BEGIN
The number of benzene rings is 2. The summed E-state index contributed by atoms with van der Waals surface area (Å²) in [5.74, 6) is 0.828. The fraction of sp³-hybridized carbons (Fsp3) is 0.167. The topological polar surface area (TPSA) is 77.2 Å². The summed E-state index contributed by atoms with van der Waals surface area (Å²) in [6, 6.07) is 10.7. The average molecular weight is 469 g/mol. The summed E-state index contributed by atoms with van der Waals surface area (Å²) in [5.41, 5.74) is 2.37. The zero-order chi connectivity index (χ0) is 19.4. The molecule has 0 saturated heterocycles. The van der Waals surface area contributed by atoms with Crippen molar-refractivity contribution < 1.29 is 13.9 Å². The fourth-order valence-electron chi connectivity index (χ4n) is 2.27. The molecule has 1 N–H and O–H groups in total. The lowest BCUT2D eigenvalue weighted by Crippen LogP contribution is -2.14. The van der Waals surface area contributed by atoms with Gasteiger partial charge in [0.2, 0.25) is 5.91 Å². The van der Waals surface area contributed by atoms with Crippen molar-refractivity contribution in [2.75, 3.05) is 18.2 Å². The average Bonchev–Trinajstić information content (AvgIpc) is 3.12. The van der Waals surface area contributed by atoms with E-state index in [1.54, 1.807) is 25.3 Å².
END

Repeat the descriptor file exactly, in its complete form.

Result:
The number of benzene rings is 2. The summed E-state index contributed by atoms with van der Waals surface area (Å²) in [5.74, 6) is 0.828. The fraction of sp³-hybridized carbons (Fsp3) is 0.167. The topological polar surface area (TPSA) is 77.2 Å². The summed E-state index contributed by atoms with van der Waals surface area (Å²) in [6, 6.07) is 10.7. The average molecular weight is 469 g/mol. The summed E-state index contributed by atoms with van der Waals surface area (Å²) in [5.41, 5.74) is 2.37. The zero-order chi connectivity index (χ0) is 19.4. The molecule has 0 saturated heterocycles. The van der Waals surface area contributed by atoms with Crippen molar-refractivity contribution < 1.29 is 13.9 Å². The fourth-order valence-electron chi connectivity index (χ4n) is 2.27. The molecule has 1 N–H and O–H groups in total. The lowest BCUT2D eigenvalue weighted by Crippen LogP contribution is -2.14. The van der Waals surface area contributed by atoms with Gasteiger partial charge in [0.2, 0.25) is 5.91 Å². The van der Waals surface area contributed by atoms with Crippen molar-refractivity contribution in [2.75, 3.05) is 18.2 Å². The average Bonchev–Trinajstić information content (AvgIpc) is 3.12. The van der Waals surface area contributed by atoms with E-state index in [1.54, 1.807) is 25.3 Å².